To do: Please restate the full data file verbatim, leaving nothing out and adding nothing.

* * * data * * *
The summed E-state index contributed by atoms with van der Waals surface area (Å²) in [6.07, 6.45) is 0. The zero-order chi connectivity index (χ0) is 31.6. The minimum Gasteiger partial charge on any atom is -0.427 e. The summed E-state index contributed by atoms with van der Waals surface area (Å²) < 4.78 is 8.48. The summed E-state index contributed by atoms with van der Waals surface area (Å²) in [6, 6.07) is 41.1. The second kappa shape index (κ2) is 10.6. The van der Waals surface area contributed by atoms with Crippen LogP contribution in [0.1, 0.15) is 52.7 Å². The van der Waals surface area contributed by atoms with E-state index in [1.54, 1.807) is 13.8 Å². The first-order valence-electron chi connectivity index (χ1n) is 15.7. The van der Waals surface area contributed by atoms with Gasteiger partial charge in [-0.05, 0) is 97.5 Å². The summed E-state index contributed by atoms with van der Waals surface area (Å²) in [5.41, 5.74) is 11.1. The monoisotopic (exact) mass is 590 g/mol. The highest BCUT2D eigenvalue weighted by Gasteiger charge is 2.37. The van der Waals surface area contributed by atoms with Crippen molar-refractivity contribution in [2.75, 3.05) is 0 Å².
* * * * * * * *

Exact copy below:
The summed E-state index contributed by atoms with van der Waals surface area (Å²) in [6.07, 6.45) is 0. The zero-order chi connectivity index (χ0) is 31.6. The minimum Gasteiger partial charge on any atom is -0.427 e. The summed E-state index contributed by atoms with van der Waals surface area (Å²) < 4.78 is 8.48. The summed E-state index contributed by atoms with van der Waals surface area (Å²) in [6, 6.07) is 41.1. The second kappa shape index (κ2) is 10.6. The van der Waals surface area contributed by atoms with Crippen LogP contribution in [0.1, 0.15) is 52.7 Å². The van der Waals surface area contributed by atoms with E-state index in [1.54, 1.807) is 13.8 Å². The first-order valence-electron chi connectivity index (χ1n) is 15.7. The van der Waals surface area contributed by atoms with Gasteiger partial charge in [-0.05, 0) is 97.5 Å². The summed E-state index contributed by atoms with van der Waals surface area (Å²) in [5.41, 5.74) is 11.1. The monoisotopic (exact) mass is 590 g/mol. The highest BCUT2D eigenvalue weighted by Gasteiger charge is 2.37. The van der Waals surface area contributed by atoms with Crippen molar-refractivity contribution in [2.75, 3.05) is 0 Å².